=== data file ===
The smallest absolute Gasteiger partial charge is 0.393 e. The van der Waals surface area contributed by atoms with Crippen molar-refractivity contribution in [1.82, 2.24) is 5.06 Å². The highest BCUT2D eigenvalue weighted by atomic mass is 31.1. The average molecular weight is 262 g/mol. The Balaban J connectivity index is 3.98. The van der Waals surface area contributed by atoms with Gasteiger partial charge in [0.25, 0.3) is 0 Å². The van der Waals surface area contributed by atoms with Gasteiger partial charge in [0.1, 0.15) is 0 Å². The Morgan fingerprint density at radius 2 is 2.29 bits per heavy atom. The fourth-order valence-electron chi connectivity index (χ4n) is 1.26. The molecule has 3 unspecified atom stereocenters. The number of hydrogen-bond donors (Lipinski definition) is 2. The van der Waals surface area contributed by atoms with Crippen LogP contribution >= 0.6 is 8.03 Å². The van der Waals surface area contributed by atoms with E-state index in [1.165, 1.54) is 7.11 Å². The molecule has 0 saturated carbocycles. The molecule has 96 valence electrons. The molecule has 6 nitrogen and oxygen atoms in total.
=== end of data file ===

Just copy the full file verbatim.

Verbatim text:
The smallest absolute Gasteiger partial charge is 0.393 e. The van der Waals surface area contributed by atoms with Crippen molar-refractivity contribution in [1.82, 2.24) is 5.06 Å². The highest BCUT2D eigenvalue weighted by atomic mass is 31.1. The average molecular weight is 262 g/mol. The Balaban J connectivity index is 3.98. The van der Waals surface area contributed by atoms with Gasteiger partial charge in [0.25, 0.3) is 0 Å². The van der Waals surface area contributed by atoms with Gasteiger partial charge in [0.1, 0.15) is 0 Å². The Morgan fingerprint density at radius 2 is 2.29 bits per heavy atom. The fourth-order valence-electron chi connectivity index (χ4n) is 1.26. The molecule has 3 unspecified atom stereocenters. The number of hydrogen-bond donors (Lipinski definition) is 2. The van der Waals surface area contributed by atoms with Crippen LogP contribution >= 0.6 is 8.03 Å². The van der Waals surface area contributed by atoms with E-state index in [1.165, 1.54) is 7.11 Å². The molecule has 0 saturated carbocycles. The molecule has 96 valence electrons. The molecule has 6 nitrogen and oxygen atoms in total.